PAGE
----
What Is a Food Allergy?
When a person has a food allergy, the body reacts as though that particular food product is harmful. As a result, the body’s immune system (which fights infection and disease) creates antibodies to fight the food that triggers the allergy. The next time a person comes in contact with that food by touching or eating it or inhaling its particles, the body releases chemicals, including one called histamine, to protect itself. These chemicals trigger allergic symptoms that can affect the respiratory system, gastrointestinal tract, skin, or cardiovascular system.
What Causes Food Allergies?
Doctors cannot predict which children will have food allergies and which children won’t, but some factors may place a child at higher risk for developing food allergies. “The capacity to be an allergic person is inherited,” says Michael Young, MD, a pediatric allergist and immunologist and author of ‘The Peanut Allergy Answer Book’.
There is nothing parents can do that will completely eliminate the possibility that their child will develop food allergies. However, breast-feeding (especially exclusive breast-feeding that is not supplemented with infant formula) can help infants who are especially prone to milk or soy allergies avoid allergic reactions. When an infant consumes only breast milk, she has a decreased exposure to foods that can cause allergies. Some doctors also recommend that allergy-prone babies not be fed solid foods until six months of age or later to avoid exposure to allergenic foods.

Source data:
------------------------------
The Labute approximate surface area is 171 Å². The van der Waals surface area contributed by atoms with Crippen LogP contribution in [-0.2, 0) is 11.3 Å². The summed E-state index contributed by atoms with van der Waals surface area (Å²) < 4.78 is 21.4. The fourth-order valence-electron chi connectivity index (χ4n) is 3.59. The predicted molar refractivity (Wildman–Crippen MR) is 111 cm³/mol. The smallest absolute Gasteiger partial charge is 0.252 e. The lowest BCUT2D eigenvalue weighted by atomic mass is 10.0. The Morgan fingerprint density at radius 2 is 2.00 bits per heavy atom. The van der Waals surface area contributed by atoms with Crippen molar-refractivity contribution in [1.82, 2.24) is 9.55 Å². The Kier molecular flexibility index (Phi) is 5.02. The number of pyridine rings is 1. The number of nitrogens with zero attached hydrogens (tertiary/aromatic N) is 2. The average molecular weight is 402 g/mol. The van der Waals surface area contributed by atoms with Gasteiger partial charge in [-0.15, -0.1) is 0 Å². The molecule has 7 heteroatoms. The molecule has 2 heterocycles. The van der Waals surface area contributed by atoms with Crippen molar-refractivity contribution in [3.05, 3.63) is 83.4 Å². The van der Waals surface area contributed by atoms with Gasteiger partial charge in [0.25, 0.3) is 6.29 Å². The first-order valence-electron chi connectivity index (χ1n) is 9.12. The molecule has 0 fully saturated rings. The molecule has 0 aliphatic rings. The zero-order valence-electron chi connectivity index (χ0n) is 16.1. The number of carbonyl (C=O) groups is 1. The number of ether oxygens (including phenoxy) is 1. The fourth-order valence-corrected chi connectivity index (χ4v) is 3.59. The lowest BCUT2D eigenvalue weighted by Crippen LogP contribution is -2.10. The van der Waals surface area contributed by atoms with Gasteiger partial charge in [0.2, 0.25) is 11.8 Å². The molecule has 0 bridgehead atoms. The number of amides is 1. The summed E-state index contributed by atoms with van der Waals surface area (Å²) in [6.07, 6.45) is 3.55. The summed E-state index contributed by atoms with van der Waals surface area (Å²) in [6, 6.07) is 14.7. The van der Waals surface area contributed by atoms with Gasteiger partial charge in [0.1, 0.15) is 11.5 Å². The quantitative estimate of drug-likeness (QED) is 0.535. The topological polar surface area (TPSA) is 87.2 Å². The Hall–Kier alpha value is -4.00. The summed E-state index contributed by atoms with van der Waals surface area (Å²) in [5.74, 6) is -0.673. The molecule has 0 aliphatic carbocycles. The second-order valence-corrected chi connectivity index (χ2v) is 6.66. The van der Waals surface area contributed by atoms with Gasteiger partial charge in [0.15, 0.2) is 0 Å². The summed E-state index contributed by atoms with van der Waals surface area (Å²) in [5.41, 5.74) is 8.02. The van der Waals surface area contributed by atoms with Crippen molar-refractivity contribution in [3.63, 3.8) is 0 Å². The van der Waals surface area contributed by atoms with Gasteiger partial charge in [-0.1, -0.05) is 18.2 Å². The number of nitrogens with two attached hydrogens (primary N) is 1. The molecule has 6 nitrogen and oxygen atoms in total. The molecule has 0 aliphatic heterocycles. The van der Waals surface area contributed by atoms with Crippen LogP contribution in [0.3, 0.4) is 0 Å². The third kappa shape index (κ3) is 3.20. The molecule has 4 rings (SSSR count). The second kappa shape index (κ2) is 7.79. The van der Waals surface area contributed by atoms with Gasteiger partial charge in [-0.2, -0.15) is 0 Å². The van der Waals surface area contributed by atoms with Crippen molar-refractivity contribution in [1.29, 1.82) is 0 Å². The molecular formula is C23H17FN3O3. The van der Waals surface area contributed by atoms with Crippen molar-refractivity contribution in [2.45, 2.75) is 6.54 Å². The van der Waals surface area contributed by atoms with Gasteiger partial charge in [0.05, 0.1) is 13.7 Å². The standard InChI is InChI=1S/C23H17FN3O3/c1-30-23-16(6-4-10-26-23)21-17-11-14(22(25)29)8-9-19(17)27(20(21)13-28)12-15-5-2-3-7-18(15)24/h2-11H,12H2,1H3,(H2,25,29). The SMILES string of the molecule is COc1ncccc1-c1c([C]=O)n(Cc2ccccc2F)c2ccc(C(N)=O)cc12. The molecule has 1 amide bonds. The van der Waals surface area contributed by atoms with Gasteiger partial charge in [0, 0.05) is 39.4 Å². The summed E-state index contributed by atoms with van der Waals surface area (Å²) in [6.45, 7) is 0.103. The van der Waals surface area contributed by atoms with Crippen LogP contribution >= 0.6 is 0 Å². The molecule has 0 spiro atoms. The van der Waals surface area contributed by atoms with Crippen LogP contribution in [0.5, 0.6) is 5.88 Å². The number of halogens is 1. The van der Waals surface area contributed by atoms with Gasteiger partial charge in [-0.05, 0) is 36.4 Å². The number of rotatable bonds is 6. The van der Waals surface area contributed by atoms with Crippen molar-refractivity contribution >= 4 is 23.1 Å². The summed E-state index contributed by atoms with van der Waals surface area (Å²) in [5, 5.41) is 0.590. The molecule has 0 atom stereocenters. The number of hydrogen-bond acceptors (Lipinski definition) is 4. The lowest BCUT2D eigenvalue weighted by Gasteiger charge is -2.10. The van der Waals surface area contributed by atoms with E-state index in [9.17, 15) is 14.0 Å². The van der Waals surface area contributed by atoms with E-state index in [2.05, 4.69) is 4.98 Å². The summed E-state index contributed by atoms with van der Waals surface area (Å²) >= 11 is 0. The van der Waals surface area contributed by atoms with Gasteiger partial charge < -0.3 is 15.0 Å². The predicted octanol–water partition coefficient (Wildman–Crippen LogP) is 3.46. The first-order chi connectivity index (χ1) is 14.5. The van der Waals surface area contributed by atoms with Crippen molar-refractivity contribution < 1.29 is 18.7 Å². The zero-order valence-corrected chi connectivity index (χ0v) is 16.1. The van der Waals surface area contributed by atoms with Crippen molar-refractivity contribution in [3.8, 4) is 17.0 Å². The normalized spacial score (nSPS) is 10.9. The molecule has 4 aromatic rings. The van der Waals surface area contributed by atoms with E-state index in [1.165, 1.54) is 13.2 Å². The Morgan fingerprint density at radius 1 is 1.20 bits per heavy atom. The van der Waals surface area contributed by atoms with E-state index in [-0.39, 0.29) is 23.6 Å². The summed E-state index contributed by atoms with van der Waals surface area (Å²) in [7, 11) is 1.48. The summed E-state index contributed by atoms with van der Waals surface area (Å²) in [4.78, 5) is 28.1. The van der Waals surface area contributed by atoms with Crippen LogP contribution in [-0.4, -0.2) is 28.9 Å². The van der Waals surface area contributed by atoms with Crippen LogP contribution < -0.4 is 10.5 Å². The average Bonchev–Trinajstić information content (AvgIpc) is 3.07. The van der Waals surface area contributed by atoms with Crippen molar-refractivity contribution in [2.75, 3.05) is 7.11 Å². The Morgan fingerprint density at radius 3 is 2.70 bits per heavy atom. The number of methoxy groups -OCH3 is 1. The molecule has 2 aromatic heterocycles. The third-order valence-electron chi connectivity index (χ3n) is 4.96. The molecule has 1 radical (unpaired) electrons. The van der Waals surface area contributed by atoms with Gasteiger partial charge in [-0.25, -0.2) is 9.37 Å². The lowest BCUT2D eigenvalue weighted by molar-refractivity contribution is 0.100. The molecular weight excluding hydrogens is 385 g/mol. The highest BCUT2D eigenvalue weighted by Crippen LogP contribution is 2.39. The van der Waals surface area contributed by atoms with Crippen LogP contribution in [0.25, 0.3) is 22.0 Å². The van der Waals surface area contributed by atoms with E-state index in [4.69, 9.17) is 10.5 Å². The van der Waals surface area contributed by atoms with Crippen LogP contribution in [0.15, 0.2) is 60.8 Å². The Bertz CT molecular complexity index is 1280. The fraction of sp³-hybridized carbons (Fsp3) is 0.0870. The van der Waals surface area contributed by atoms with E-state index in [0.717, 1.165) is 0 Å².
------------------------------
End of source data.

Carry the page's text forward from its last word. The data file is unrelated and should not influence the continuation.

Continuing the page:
Some Common Food Allergens
A child could be allergic to any food, but there are eight common allergens that account for 90% of all reactions in children. The most common food allergens in children include:
Milk, eggs, peanuts, tree nuts (such as walnuts and cashews nuts), fish, shellfish (such as shrimp), soy, wheat.
“In general, most common food allergies, such as milk, egg, wheat, and soy allergies, are outgrown in childhood. By age 5, 80% to 85% of children have outgrown milk or egg allergy,” Dr. Young says.
A common skin symptom of a food allergy is hives, or raised red itchy bumps on the skin. Swelling of the face, throat, lips, and tongue may also occur, often within minutes of contact with the food. Respiratory symptoms such as wheezing and trouble breathing or gastrointestinal symptoms such as sudden abdominal pain and vomiting are also common reactions.
When a child has a serious allergic reaction with widespread effects on the body, this condition is known as ‘anaphylaxis’. A child with anaphylaxis, which can involve the heart, lungs, blood vessels, and other body systems may feel dizzy or lightheaded or even lose consciousness. Other indications that the food allergy reaction is serious include a rapid heart rate, difficulty breathing because of a swelling in the throat and airways, or a life-threatening drop in the blood pressure (which is also known as anaphylactic shock). Without rapid emergency medical treatment, children with anaphylaxis can die if they are unable to breathe or collapse due to shock.